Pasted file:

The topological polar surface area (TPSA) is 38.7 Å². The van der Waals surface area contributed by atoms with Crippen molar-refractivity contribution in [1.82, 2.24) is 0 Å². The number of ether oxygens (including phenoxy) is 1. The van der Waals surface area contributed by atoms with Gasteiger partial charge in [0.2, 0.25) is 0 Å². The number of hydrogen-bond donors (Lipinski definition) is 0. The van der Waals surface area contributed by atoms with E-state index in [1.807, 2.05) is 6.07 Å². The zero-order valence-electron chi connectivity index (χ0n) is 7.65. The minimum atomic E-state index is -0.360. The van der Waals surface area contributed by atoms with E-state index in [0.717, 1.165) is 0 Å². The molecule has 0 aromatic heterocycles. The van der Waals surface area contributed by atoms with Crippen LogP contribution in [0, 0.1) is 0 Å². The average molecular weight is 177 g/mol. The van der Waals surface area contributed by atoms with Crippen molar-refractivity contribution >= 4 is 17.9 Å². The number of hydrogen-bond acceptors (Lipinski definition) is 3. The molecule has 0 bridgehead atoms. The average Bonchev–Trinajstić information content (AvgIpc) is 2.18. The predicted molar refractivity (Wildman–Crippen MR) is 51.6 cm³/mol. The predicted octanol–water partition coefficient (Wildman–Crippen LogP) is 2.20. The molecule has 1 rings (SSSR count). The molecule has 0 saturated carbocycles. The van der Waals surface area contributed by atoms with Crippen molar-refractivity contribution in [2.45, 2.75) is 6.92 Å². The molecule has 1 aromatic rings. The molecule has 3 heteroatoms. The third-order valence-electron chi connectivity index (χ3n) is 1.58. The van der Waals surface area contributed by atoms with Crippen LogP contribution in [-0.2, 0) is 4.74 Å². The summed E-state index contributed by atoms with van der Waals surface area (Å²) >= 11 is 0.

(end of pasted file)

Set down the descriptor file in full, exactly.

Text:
The topological polar surface area (TPSA) is 38.7 Å². The van der Waals surface area contributed by atoms with Crippen molar-refractivity contribution in [1.82, 2.24) is 0 Å². The number of ether oxygens (including phenoxy) is 1. The van der Waals surface area contributed by atoms with Gasteiger partial charge in [0.2, 0.25) is 0 Å². The number of hydrogen-bond donors (Lipinski definition) is 0. The van der Waals surface area contributed by atoms with E-state index in [1.807, 2.05) is 6.07 Å². The zero-order valence-electron chi connectivity index (χ0n) is 7.65. The minimum atomic E-state index is -0.360. The van der Waals surface area contributed by atoms with E-state index in [0.717, 1.165) is 0 Å². The molecule has 0 aromatic heterocycles. The van der Waals surface area contributed by atoms with Crippen LogP contribution in [0, 0.1) is 0 Å². The average molecular weight is 177 g/mol. The van der Waals surface area contributed by atoms with Crippen molar-refractivity contribution >= 4 is 17.9 Å². The number of hydrogen-bond acceptors (Lipinski definition) is 3. The molecule has 0 bridgehead atoms. The average Bonchev–Trinajstić information content (AvgIpc) is 2.18. The predicted molar refractivity (Wildman–Crippen MR) is 51.6 cm³/mol. The predicted octanol–water partition coefficient (Wildman–Crippen LogP) is 2.20. The molecule has 1 rings (SSSR count). The molecule has 0 saturated carbocycles. The van der Waals surface area contributed by atoms with Crippen molar-refractivity contribution in [2.45, 2.75) is 6.92 Å². The molecule has 1 aromatic rings. The molecule has 3 heteroatoms. The third-order valence-electron chi connectivity index (χ3n) is 1.58. The van der Waals surface area contributed by atoms with Crippen LogP contribution in [-0.2, 0) is 4.74 Å². The summed E-state index contributed by atoms with van der Waals surface area (Å²) >= 11 is 0.